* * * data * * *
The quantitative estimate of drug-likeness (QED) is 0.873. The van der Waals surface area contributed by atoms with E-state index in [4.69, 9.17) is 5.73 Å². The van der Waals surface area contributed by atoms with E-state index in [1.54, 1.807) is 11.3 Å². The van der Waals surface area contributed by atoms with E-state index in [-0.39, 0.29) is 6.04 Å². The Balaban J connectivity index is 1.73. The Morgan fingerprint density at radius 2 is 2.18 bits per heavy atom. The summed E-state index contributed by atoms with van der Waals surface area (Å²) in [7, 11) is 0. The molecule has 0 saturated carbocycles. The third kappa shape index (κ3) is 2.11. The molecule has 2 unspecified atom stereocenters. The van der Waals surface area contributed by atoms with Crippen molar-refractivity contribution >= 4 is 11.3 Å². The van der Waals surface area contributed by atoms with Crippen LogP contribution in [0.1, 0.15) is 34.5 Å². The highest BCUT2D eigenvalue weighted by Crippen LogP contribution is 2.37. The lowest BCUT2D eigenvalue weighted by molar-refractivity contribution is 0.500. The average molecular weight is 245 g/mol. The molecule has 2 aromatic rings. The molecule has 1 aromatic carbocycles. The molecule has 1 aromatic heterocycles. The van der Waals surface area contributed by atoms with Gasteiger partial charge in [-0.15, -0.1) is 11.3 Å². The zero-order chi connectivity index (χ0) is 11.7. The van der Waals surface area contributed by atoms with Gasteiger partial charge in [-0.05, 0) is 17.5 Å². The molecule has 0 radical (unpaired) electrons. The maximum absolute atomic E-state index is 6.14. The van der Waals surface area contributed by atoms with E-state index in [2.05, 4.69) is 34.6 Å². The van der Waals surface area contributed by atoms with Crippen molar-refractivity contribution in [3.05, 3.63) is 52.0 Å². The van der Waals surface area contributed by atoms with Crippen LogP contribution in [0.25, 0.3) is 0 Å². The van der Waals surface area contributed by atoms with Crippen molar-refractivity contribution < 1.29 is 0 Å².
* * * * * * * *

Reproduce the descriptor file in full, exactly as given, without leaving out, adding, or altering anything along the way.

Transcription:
The quantitative estimate of drug-likeness (QED) is 0.873. The van der Waals surface area contributed by atoms with E-state index in [4.69, 9.17) is 5.73 Å². The van der Waals surface area contributed by atoms with E-state index in [1.54, 1.807) is 11.3 Å². The van der Waals surface area contributed by atoms with E-state index in [-0.39, 0.29) is 6.04 Å². The Balaban J connectivity index is 1.73. The Morgan fingerprint density at radius 2 is 2.18 bits per heavy atom. The summed E-state index contributed by atoms with van der Waals surface area (Å²) in [7, 11) is 0. The molecule has 0 saturated carbocycles. The third kappa shape index (κ3) is 2.11. The molecule has 2 unspecified atom stereocenters. The van der Waals surface area contributed by atoms with Crippen molar-refractivity contribution >= 4 is 11.3 Å². The van der Waals surface area contributed by atoms with Crippen LogP contribution in [0.1, 0.15) is 34.5 Å². The highest BCUT2D eigenvalue weighted by Crippen LogP contribution is 2.37. The lowest BCUT2D eigenvalue weighted by molar-refractivity contribution is 0.500. The average molecular weight is 245 g/mol. The molecule has 2 aromatic rings. The molecule has 1 aromatic carbocycles. The molecule has 1 aromatic heterocycles. The van der Waals surface area contributed by atoms with Gasteiger partial charge in [-0.15, -0.1) is 11.3 Å². The zero-order chi connectivity index (χ0) is 11.7. The van der Waals surface area contributed by atoms with Gasteiger partial charge in [-0.05, 0) is 17.5 Å². The molecule has 0 radical (unpaired) electrons. The maximum absolute atomic E-state index is 6.14. The van der Waals surface area contributed by atoms with E-state index in [2.05, 4.69) is 34.6 Å². The van der Waals surface area contributed by atoms with Crippen molar-refractivity contribution in [3.05, 3.63) is 52.0 Å². The van der Waals surface area contributed by atoms with Crippen LogP contribution in [0.25, 0.3) is 0 Å². The van der Waals surface area contributed by atoms with Crippen molar-refractivity contribution < 1.29 is 0 Å².